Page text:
The Mudcat Café TM
Thread #112692   Message #3756036
Posted By: GUEST,Phil
05-Dec-15 - 11:58 PM
Thread Name: Lyr Req: Angelique-O / Angelico
Subject: RE: Lyr Req: Angelique-O / Angelico
Lolita Cuevas' accompanist on the Folkways album was Haitian emigre Frantz Casseus. Take note.

"Angelique-O, ©1957 by Clara Music Publishing Corp."
"This one is also a Haitian in origin.* Irving Burgie wrote the English version, a witty and satirical song. Words and Music By Irving Burgie And William Attaway"
Harry Belafonte; Bob Bollard, ed., Songs Belafonte Sings, Meredeth Press, 1963, pp. vi, 168

The missing link to the earlier Kreyole version is American anthropologist-choreographer Katherine Dunham. Her archives at Southern Illinois U. hold the earliest (I believe) documentation and a Dunham Orchestra recording of Ti Kandjo's "Angelique O." The latter's daughter, Robert Morse's mother, is Emirante Morse (nee Emy de Pradines) a former student-teacher of the Dunham Method and something of a legend in Haiti.

When Dunham returned from her first Haitian field trip she founded "The Cube Theater" on Chicago's south side with actress Ruth Attaway and brother William. It was Bill Attaway who later recommended Irving Burgie to the production team behind Belafonte's 1955 breakout "Holiday in Trinidad" appearance on the NBC-Colgate Comedy Hour and the cross-marketed "Calypso" album on RCA.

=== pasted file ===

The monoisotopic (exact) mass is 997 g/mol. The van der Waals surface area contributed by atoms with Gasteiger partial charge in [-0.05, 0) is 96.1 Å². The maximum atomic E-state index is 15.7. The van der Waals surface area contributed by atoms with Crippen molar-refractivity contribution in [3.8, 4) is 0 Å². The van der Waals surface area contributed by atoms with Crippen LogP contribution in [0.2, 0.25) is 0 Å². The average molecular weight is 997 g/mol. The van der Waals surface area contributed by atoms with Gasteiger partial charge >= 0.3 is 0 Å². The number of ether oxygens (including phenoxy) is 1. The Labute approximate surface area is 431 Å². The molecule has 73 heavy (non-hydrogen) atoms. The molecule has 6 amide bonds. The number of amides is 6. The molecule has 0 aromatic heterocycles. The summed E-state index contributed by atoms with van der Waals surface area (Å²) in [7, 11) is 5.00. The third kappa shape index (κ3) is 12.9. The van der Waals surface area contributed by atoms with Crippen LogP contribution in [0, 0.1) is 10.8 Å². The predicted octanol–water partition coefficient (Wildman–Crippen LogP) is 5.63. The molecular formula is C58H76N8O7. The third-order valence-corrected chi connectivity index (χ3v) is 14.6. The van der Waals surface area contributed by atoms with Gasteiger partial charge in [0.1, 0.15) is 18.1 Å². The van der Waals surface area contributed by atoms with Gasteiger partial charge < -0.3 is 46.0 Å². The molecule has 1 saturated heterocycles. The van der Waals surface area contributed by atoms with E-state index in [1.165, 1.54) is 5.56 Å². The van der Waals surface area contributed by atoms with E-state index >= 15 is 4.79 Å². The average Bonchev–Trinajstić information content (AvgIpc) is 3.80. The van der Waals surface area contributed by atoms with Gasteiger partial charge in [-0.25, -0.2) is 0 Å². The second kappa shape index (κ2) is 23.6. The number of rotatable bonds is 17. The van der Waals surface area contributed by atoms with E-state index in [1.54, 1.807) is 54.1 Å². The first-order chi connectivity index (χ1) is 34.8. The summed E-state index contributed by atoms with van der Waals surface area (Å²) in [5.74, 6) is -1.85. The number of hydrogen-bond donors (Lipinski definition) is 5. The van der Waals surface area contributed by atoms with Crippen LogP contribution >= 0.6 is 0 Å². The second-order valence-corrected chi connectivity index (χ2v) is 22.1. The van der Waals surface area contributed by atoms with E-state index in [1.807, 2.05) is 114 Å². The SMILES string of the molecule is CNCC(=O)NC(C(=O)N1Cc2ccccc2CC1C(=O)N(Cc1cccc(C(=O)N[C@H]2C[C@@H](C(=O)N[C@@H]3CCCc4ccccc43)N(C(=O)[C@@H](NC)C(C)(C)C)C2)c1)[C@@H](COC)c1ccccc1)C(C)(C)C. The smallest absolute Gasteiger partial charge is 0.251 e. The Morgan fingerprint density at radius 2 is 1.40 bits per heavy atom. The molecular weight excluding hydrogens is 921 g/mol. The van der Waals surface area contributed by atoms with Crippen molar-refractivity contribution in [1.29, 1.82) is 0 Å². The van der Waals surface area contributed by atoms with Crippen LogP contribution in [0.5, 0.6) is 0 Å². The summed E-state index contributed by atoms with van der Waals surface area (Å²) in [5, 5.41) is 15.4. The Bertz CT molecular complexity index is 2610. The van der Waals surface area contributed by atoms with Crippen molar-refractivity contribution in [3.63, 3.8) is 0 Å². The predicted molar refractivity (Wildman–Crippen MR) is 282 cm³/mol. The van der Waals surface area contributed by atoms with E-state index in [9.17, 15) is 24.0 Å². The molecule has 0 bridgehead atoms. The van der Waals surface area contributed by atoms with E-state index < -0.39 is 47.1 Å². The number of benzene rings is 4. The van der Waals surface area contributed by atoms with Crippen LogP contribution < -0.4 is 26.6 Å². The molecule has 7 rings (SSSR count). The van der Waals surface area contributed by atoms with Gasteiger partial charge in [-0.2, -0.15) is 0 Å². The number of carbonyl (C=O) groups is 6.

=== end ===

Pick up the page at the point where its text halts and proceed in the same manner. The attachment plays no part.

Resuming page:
Burgie had already recorded Dunham's Kreyole version as "Lord Burgess and his Calypso Serenaders, Folk Songs of Haiti, Jamaica & Trinidad," Stinson, SLP62, 1953; released the same year as the Cuevas-Casseus-Folkways album above. I've never seen the covers mentioned in Burgie's liner notes: "In the United States several recordings of the song in English, sung by top recording artists, became very popular in 1953."

The later English lyrics by Burgie-Attaway were for release on "Belafonte Sings of the Caribbean," RCA, LPM 1505, 1957. Note: The guitarist, as for most early Belafonte recordings, was Frantz Casseus.

*The preceding tune is "Don't Ever Love Me." One could follow the Haitian song "Choucoune" on a parallel arc; same timeline, record labels, polemics, etc.